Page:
US Republican presidential candidate Donald Trump speaks on the last day of the Republican National Convention on July 21, 2016, in Cleveland, Ohio. © AFP

US Republican presidential nominee Donald Trump is reportedly planning to invest tens of millions of dollars to put an end to the political lives of two of his former primary opponents John Kasich and Ted Cruz after they refused to endorse him this week.
Citing an unnamed source, Bloomberg reported on Saturday that Trump “plans to create and fund super-PACs specifically “aimed at ending the political careers of Cruz and Kasich should either run for office again.”
The report said Trump would invest some $20 million or more in one or two outside groups about six months before their respective election days if they stand for office again.
According to the source, the mogul “would be willing to invest tens of millions more if necessary to ensure his former competitors didn't win another race.”
Cruz refused to endorse Trump during his Republican National Convention speech on Wednesday, instead urged the audience to vote their "conscience" in the presidential election.
Kasich also refused to show up at the convention although it was held in his home state Ohio.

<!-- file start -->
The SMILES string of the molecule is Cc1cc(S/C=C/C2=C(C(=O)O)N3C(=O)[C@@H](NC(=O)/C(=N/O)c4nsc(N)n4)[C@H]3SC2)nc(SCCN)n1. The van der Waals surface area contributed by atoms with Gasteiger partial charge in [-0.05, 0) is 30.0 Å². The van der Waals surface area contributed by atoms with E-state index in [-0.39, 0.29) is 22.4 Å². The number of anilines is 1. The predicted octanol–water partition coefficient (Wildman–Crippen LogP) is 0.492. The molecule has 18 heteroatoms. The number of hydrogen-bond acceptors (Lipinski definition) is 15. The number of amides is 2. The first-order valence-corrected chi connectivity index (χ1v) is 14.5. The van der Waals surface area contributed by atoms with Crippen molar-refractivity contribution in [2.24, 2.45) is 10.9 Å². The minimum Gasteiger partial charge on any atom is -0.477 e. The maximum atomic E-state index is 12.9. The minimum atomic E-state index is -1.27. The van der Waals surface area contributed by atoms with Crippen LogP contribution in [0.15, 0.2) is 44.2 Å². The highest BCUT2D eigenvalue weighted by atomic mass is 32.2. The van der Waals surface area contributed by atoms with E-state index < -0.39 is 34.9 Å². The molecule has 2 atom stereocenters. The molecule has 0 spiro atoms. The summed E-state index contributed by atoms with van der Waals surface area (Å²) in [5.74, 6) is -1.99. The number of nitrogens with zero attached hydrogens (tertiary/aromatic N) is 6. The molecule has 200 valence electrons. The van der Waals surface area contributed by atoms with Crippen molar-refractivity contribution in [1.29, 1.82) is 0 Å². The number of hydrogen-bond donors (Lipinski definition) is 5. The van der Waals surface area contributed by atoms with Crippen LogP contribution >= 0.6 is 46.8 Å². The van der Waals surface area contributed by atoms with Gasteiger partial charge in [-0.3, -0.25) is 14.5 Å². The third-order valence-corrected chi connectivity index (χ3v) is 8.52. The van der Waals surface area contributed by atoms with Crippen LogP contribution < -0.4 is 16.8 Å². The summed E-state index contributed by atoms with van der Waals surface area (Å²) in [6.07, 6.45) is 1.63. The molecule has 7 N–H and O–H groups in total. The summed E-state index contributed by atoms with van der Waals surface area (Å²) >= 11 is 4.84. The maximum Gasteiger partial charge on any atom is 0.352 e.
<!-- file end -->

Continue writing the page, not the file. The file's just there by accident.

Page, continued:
This is a combination of file photos of former Republican presidential candidates Ted Cruz (L) and John Kasich. © AFP
Trump’s feud with the Texas senator boiled during an event in Cleveland on Friday, suggesting that he would fund an outside group against Cruz if he wins the presidential race in November. He said Cruz had "ruined his political career."
“Maybe I’ll set up a super-PAC if he decides to run,” Trump said of the Texas senator.
The source familiar with Trump's thinking, however, said the presidential nominee would consider forming the super-PAC whether or not he wins the White House.
According to Federal Election Commission rules, if he doesn't win the presidency, he is clearly free to set up and fund a super-PAC.
The source also suggested that the outrage that Trump has exhibited in the aftermath of the nomination contest could fade over time, leading him to drop the plan.

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